|Promulgate new Nutrient Trading Certification Regulations
|Ended on 3/16/2015
Develop water quality trading guidelines all you want, but you could just as easily sell an insurance instrument for nutrient loads not to exceed "X".
Otherwise, this scheme reads like an application for a pollution line of credit, putting up the natural capital of the Commonwealth as collateral. Problem is that water flows downstream and to what effect will credit-generating activity upstream even contribute to improving impaired waters downstream?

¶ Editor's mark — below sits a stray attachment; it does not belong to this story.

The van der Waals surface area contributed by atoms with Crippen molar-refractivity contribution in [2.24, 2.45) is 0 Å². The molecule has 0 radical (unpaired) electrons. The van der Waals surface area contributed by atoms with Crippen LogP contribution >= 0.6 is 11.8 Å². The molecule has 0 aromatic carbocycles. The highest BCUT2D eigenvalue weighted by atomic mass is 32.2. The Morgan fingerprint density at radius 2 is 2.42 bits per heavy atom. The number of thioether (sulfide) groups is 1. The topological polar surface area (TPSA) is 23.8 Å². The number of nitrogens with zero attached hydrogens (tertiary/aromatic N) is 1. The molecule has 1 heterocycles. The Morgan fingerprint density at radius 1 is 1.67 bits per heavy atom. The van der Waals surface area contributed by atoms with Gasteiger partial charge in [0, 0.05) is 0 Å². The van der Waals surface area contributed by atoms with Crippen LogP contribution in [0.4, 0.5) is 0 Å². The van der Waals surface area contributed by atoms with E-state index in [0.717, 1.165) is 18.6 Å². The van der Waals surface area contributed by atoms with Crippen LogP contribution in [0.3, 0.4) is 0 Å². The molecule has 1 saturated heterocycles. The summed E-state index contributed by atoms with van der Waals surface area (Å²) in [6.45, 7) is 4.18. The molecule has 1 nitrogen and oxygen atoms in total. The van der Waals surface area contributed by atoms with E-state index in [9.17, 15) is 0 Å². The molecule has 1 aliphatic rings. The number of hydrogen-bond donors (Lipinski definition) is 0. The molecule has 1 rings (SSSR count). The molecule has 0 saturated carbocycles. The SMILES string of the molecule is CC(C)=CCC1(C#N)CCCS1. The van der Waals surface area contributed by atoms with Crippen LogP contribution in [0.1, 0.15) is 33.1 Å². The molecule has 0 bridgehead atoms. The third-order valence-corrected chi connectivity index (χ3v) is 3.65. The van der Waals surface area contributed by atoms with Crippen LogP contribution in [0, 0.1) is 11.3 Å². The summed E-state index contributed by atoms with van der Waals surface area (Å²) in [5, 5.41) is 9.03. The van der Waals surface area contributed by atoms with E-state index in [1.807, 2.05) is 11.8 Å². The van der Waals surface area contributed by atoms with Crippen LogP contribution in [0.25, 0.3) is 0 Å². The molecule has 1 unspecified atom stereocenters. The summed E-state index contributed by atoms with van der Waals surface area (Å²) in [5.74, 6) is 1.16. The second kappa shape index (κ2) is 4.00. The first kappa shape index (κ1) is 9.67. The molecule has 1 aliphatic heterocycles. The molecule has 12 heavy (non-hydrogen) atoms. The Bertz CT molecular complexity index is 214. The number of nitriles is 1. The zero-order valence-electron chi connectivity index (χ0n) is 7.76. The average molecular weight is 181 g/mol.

If one can retrofit a septic tank, so that they can trade their "improvement" to someone else buying a nutrient credit in order to keep using their inefficient septic tank, how will this ever translate into measurable nutrient reduction goals for the Chesapeake Bay and its environs?
There are many ways to incentivize investment in restoring the environment, but this one appears counter-productive to that purpose. If you want to clean up the Bay, it might be better to ask, why is every poultry operator a violator every time a significant rain event occurs?